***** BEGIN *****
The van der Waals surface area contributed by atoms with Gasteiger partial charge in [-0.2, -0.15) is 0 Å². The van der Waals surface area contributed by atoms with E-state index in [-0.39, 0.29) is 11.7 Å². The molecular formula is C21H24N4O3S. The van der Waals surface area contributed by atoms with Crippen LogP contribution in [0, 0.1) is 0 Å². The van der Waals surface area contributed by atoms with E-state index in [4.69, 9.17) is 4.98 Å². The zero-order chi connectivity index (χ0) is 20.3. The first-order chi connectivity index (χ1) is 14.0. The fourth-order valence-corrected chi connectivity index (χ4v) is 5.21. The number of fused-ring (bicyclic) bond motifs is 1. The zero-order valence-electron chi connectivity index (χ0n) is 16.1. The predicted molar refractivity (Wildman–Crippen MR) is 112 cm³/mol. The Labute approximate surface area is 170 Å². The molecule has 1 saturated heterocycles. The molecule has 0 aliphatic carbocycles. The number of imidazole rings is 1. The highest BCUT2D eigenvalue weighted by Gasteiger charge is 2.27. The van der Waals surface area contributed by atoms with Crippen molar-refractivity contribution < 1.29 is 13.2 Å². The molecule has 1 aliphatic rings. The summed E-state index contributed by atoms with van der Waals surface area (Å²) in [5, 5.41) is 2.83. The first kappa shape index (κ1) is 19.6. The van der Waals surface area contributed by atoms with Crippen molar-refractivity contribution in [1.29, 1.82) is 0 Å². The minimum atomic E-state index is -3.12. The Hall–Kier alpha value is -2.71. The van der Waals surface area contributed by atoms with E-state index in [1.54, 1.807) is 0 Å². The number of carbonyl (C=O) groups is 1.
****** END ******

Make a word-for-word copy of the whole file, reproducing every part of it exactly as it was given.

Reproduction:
The van der Waals surface area contributed by atoms with Gasteiger partial charge in [-0.2, -0.15) is 0 Å². The van der Waals surface area contributed by atoms with E-state index in [-0.39, 0.29) is 11.7 Å². The molecular formula is C21H24N4O3S. The van der Waals surface area contributed by atoms with Crippen LogP contribution in [0, 0.1) is 0 Å². The van der Waals surface area contributed by atoms with E-state index in [4.69, 9.17) is 4.98 Å². The zero-order chi connectivity index (χ0) is 20.3. The first-order chi connectivity index (χ1) is 14.0. The fourth-order valence-corrected chi connectivity index (χ4v) is 5.21. The number of fused-ring (bicyclic) bond motifs is 1. The zero-order valence-electron chi connectivity index (χ0n) is 16.1. The predicted molar refractivity (Wildman–Crippen MR) is 112 cm³/mol. The Labute approximate surface area is 170 Å². The molecule has 1 saturated heterocycles. The molecule has 0 aliphatic carbocycles. The number of imidazole rings is 1. The highest BCUT2D eigenvalue weighted by Gasteiger charge is 2.27. The van der Waals surface area contributed by atoms with Crippen molar-refractivity contribution < 1.29 is 13.2 Å². The molecule has 1 aliphatic rings. The summed E-state index contributed by atoms with van der Waals surface area (Å²) in [5, 5.41) is 2.83. The first kappa shape index (κ1) is 19.6. The van der Waals surface area contributed by atoms with Crippen molar-refractivity contribution in [1.29, 1.82) is 0 Å². The minimum atomic E-state index is -3.12. The Hall–Kier alpha value is -2.71. The van der Waals surface area contributed by atoms with E-state index in [1.54, 1.807) is 0 Å². The number of carbonyl (C=O) groups is 1.